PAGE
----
He said that before the shooting started, the soldiers saw a person wearing black and holding an M-16 Armalite rifle, prompting the soldiers to go into a combat formation.
“Immediately, they (NPA members) were able to run. It is just unfortunate that the next area, na may mga tao, was... 'pare meron pa doon. Di lang ‘yan ‘yong kalaban. May kalaban diyan, meron pa doon.' (It is just unfortunate that the next area where there were people... ‘brod, there are people there. There are enemies there.’) That was the unfortunate part because that group was the group of the EDC because the NPA guerrillas were able to maneuver and run,” Tutaan said.
He added that one of the soldiers was confident that he hit one of the suspected communist rebels.
Volley of gunfire
However, Tutaan would not say if the bullets that hit Co and his two companions came from the soldiers' firearms.
“There was a volume of fire. The bullets ricocheted in different directions,” he said.
In a press conference in Tacloban City Wednesday afternoon, Tutaan said it would be unfair to put the blame on the government troops as the autopsy conducted by a medical team from the provincial Philippine National Police had yet to be released.
He added that last Friday, the military received an intelligence report that NPA members were planning to attack the EDC complex, prompting them to go on “heightened alert and always on a combat mode.”
Tutaan said the military would not issue an apology to the families of Co and his project co-workers, saying doing so would be an admission of guilt.
Tutaan said the Army soldiers were on a legitimate military operation, running after members of the NPA who were said to be in the area.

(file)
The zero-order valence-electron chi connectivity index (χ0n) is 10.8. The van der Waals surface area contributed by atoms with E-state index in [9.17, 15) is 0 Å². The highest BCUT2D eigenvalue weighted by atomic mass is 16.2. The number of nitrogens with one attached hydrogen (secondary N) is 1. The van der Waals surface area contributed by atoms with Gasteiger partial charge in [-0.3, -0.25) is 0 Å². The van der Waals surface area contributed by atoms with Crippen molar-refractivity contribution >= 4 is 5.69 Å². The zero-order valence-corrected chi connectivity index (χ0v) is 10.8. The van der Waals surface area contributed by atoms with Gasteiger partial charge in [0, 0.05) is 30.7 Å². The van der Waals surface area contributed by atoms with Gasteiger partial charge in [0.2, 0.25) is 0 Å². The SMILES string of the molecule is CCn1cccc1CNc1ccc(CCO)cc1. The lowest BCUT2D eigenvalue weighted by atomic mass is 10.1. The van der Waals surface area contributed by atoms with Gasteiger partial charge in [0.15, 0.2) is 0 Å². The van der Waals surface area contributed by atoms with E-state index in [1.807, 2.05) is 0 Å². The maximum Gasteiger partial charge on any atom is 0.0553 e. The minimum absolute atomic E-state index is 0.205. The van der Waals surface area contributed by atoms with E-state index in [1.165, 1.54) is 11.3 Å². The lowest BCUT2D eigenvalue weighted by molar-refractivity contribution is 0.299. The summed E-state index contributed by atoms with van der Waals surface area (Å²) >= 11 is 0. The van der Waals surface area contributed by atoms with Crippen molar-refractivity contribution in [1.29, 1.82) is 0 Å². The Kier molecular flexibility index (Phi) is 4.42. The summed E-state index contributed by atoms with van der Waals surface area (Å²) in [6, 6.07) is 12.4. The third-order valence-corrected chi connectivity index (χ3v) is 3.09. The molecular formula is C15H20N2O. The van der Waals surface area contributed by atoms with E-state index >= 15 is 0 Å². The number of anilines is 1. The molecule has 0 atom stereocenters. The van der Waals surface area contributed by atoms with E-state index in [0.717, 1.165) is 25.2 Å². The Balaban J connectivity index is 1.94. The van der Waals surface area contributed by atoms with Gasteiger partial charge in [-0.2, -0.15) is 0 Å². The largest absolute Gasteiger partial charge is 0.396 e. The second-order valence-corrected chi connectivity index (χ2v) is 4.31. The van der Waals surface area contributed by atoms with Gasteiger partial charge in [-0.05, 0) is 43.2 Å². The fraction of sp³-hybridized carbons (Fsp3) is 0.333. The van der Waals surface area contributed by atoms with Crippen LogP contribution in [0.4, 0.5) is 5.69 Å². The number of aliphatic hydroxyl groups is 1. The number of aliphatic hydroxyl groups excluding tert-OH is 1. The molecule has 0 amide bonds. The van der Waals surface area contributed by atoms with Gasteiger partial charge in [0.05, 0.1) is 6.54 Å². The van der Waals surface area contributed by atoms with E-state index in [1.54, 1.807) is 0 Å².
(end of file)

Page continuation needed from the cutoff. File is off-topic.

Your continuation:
He dismissed reports that there was no actual encounter and that the three were mistaken for rebels, adding that the soldiers were unaware there were civilians in the area.
Tutaan added that the soldiers, who were positioned at a high ground and were 30 meters away from the location of Co and his companions, were the ones who brought their bodies to a safe ground. According to Tutaan, two of the victims were seriously wounded and later expired but he could not say if one of them was Co.
“Two identified themselves to be employees of the EDC. The other one was already dead when my men approached them,” he said.
Tutaan said Major General Mario Chan, commanding general of the 8th Infantry Division, has expressed his support for his men.
“(All) he told me was to make an honest-to-goodness report,” he said.
He added that they would welcome any investigation into the incident as he expressed sadness over the deaths of Co and his aides.
The NDF-EV, however, described the deaths of the three as a “massacre.”
Salas called on Justice Secretary Leila de Lima and Congress to initiate a probe on the deaths.
So far, the police, military and the EDC have not provided the victims’ families with copies of the autopsy report, Darwin Flores, brother-in-law of Co, said.
When asked if the family would want to have another autopsy on Co, Flores said that the slain botanist’s wife Glenda and his sister were not inclined to ask for it.
The EDC had hired Co as a consultant in a research project on tree biodiversity in the area, which involved collecting seedling specimens of wild trees for replanting, Paete explained.
According to the EDC website, the company is implementing the Binhi (Seeds) project, which focuses on prime endangered Philippine tree species, to bring back vanishing trees that are highly valued and those that are native to the Philippines.